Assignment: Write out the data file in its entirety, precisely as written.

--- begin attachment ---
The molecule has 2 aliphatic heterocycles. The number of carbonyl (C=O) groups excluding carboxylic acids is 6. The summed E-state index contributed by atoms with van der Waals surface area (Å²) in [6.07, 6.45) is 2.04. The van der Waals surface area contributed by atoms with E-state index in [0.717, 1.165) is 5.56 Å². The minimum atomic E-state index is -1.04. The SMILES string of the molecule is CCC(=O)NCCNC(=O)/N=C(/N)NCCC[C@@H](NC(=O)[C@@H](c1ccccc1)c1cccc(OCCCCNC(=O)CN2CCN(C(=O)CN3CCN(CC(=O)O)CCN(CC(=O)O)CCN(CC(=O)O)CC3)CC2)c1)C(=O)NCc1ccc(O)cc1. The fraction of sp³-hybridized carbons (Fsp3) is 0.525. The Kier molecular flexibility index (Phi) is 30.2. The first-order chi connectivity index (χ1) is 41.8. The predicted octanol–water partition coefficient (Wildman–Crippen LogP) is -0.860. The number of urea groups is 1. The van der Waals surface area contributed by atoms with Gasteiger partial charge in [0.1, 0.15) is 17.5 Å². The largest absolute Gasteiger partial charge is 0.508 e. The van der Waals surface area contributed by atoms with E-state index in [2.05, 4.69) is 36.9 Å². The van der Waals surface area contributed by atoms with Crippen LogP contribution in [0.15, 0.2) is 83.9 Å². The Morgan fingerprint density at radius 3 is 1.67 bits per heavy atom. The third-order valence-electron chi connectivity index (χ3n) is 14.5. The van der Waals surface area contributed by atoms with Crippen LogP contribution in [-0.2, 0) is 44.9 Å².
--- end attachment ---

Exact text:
The molecule has 2 aliphatic heterocycles. The number of carbonyl (C=O) groups excluding carboxylic acids is 6. The summed E-state index contributed by atoms with van der Waals surface area (Å²) in [6.07, 6.45) is 2.04. The van der Waals surface area contributed by atoms with E-state index in [0.717, 1.165) is 5.56 Å². The minimum atomic E-state index is -1.04. The SMILES string of the molecule is CCC(=O)NCCNC(=O)/N=C(/N)NCCC[C@@H](NC(=O)[C@@H](c1ccccc1)c1cccc(OCCCCNC(=O)CN2CCN(C(=O)CN3CCN(CC(=O)O)CCN(CC(=O)O)CCN(CC(=O)O)CC3)CC2)c1)C(=O)NCc1ccc(O)cc1. The fraction of sp³-hybridized carbons (Fsp3) is 0.525. The Kier molecular flexibility index (Phi) is 30.2. The first-order chi connectivity index (χ1) is 41.8. The predicted octanol–water partition coefficient (Wildman–Crippen LogP) is -0.860. The number of urea groups is 1. The van der Waals surface area contributed by atoms with Gasteiger partial charge in [0.1, 0.15) is 17.5 Å². The largest absolute Gasteiger partial charge is 0.508 e. The van der Waals surface area contributed by atoms with E-state index in [2.05, 4.69) is 36.9 Å². The van der Waals surface area contributed by atoms with Crippen LogP contribution in [0.15, 0.2) is 83.9 Å². The Morgan fingerprint density at radius 3 is 1.67 bits per heavy atom. The third-order valence-electron chi connectivity index (χ3n) is 14.5. The van der Waals surface area contributed by atoms with Crippen LogP contribution in [-0.2, 0) is 44.9 Å².